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The syndromes associated with an accelerated or premature aging (often called progeroid) phenotype represent an uncommon but medically and biologically important class of disorders. These conditions are characterized by physical manifestations that produce a prematurely aged appearance or symptoms suggesting accelerated aging unexpected for a child or adolescent. Although one of these conditions, Hutchinson-Gilford progeria (HGP), is the prototype for this community of diseases, there are at least 20 human syndromes that have been labeled as progeroid. It is a common mistake for both the clinician and the media to incorrectly lump all of these disorders under the heading of progeria, even though there are several discrete entities. Making an accurate diagnosis of the correct accelerated/premature aging syndrome is crucial because all of these conditions vary in inheritance pattern, natural history and prognosis. The plan of management and health care supervision is informed by the diagnosis here, as is the case of all genetic syndromes.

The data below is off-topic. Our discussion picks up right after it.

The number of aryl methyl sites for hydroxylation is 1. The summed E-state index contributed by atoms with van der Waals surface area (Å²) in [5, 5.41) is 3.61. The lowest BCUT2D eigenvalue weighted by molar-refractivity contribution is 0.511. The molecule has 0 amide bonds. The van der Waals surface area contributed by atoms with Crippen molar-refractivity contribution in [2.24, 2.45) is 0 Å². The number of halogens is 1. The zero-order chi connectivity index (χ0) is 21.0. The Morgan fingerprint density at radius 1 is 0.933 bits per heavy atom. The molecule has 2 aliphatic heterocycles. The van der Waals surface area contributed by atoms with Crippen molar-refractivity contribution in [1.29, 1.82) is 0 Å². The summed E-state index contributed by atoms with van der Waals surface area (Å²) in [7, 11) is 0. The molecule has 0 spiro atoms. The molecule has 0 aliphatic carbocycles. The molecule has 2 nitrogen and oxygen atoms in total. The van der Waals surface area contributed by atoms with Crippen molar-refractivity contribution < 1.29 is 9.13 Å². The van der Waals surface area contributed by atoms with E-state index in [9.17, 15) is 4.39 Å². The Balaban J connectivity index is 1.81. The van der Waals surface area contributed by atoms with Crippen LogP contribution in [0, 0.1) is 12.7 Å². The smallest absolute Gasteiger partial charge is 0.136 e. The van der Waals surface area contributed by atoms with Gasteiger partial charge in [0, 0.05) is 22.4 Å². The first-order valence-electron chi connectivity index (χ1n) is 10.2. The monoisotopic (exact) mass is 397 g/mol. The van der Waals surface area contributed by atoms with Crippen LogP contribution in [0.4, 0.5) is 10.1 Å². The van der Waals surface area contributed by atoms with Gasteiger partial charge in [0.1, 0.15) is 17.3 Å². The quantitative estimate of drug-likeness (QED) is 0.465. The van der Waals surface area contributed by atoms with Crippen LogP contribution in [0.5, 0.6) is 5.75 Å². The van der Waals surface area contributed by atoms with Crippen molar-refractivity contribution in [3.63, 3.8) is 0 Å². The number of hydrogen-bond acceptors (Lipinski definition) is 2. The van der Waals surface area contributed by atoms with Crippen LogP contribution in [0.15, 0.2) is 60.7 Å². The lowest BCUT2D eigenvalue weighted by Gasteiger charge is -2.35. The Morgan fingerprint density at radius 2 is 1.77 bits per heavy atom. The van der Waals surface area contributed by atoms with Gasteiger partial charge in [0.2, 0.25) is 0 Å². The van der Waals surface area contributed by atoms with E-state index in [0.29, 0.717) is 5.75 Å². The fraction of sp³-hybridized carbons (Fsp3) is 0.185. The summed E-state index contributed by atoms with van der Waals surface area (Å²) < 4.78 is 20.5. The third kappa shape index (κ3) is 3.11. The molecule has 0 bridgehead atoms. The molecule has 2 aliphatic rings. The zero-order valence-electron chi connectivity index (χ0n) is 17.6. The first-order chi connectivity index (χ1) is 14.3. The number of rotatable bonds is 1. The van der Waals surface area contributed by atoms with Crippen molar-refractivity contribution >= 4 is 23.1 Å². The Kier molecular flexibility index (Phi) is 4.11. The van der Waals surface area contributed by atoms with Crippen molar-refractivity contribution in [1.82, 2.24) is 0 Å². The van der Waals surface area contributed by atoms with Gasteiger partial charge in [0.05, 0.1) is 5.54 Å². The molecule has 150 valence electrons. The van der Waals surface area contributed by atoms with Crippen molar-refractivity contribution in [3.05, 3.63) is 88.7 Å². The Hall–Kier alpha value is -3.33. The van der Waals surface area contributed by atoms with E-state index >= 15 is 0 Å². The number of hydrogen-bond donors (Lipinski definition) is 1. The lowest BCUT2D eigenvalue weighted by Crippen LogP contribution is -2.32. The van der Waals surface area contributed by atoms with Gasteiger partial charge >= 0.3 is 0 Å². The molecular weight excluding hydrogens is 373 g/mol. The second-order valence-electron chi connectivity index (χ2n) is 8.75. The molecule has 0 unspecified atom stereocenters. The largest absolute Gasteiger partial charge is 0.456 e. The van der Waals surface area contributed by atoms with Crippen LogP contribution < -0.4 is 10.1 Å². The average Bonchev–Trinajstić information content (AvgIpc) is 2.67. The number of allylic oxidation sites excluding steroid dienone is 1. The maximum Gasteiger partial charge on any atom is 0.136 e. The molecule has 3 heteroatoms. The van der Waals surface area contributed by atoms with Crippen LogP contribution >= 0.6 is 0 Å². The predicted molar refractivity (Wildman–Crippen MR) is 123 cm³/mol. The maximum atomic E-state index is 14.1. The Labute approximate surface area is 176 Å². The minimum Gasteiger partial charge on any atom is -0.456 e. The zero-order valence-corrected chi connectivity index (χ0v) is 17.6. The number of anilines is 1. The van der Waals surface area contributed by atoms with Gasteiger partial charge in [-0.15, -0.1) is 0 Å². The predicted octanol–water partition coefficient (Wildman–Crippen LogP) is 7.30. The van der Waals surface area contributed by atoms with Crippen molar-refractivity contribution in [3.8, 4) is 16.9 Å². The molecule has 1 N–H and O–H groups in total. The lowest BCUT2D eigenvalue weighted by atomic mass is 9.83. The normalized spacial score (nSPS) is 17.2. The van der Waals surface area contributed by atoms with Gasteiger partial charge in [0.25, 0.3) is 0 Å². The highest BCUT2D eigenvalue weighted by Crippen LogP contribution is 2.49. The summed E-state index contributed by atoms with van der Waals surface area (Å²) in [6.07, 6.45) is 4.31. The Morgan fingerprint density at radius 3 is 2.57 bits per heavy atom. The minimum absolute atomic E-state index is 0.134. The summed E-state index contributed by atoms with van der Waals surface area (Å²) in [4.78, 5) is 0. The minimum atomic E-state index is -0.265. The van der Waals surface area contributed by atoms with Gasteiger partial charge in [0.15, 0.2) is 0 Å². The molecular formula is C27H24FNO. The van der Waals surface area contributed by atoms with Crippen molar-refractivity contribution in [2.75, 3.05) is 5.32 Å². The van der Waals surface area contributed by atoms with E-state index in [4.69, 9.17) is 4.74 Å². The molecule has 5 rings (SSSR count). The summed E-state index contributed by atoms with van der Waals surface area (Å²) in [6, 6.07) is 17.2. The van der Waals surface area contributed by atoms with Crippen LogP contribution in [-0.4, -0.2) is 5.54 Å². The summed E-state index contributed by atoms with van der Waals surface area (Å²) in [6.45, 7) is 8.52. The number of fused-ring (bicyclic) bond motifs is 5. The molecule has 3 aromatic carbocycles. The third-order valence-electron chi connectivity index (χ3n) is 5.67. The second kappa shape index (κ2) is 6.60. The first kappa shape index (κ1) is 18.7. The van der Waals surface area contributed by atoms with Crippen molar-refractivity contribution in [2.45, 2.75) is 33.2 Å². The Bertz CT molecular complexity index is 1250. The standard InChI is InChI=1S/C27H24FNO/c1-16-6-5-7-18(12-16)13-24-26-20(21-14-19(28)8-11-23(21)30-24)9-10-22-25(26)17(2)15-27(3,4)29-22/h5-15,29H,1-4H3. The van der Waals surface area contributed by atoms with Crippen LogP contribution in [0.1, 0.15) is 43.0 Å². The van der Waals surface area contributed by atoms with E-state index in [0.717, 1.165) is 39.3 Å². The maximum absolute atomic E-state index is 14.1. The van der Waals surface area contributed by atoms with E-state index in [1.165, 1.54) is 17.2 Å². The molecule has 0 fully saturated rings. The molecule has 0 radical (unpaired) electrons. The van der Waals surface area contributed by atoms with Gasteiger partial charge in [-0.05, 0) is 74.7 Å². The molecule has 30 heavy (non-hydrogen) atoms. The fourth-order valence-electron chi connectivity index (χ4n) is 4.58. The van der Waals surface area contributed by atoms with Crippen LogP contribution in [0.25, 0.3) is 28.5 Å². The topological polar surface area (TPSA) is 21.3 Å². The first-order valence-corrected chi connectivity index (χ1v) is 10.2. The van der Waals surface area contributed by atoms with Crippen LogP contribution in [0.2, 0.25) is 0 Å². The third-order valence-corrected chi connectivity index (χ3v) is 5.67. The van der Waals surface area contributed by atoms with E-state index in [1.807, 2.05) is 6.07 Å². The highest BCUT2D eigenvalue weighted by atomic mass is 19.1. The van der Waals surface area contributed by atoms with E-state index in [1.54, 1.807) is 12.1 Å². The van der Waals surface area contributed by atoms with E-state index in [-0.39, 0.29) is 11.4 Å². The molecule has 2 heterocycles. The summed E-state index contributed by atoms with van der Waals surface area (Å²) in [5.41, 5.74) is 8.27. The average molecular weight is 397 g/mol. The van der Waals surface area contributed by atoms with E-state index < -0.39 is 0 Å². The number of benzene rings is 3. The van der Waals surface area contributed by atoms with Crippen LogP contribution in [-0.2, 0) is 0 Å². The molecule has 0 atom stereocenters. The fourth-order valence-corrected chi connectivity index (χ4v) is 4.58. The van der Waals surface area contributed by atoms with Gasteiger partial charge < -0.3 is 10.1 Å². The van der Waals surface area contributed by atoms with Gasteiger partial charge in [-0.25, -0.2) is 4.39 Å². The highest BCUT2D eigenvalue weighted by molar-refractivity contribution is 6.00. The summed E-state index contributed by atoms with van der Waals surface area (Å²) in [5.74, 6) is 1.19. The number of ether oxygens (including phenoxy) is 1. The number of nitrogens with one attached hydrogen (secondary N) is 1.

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Table 184-1 (modified from a recent commentary by Neilan in 20091) classifies the commonly described progeroid syndromes by the pathogenetic category of the disorder. Hutchinson-Gilford progeria, the mandibuloacral dysplasias (MAD), and the connective tissue dysplasias with signs of premature aging will be discussed in more detail in subsequent section. Table 184-1 provides a listing of clinical manifestations of the conditions, as well as the inheritance pattern and the gene locus, gene name, and encoded protein if known. Of note, different mutations of the gene LAMA cause multiple different phenotypes, including HGP and a form of MAD as well as several nonclassical progeroid phenotypes1-3 displaying the genetic principle of allelic heterogeneity. It is also interesting that MAD is genetically heterogeneous (locus heterogeneity) and can be caused by mutations of LAMA or the gene ZMPSTE24, which encodes a peptide that is involved in the posttranslational modification of lamin A/C.4

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Table 184-1. Syndromes with an Accelerated Aging (Progeroid) Phenotype 

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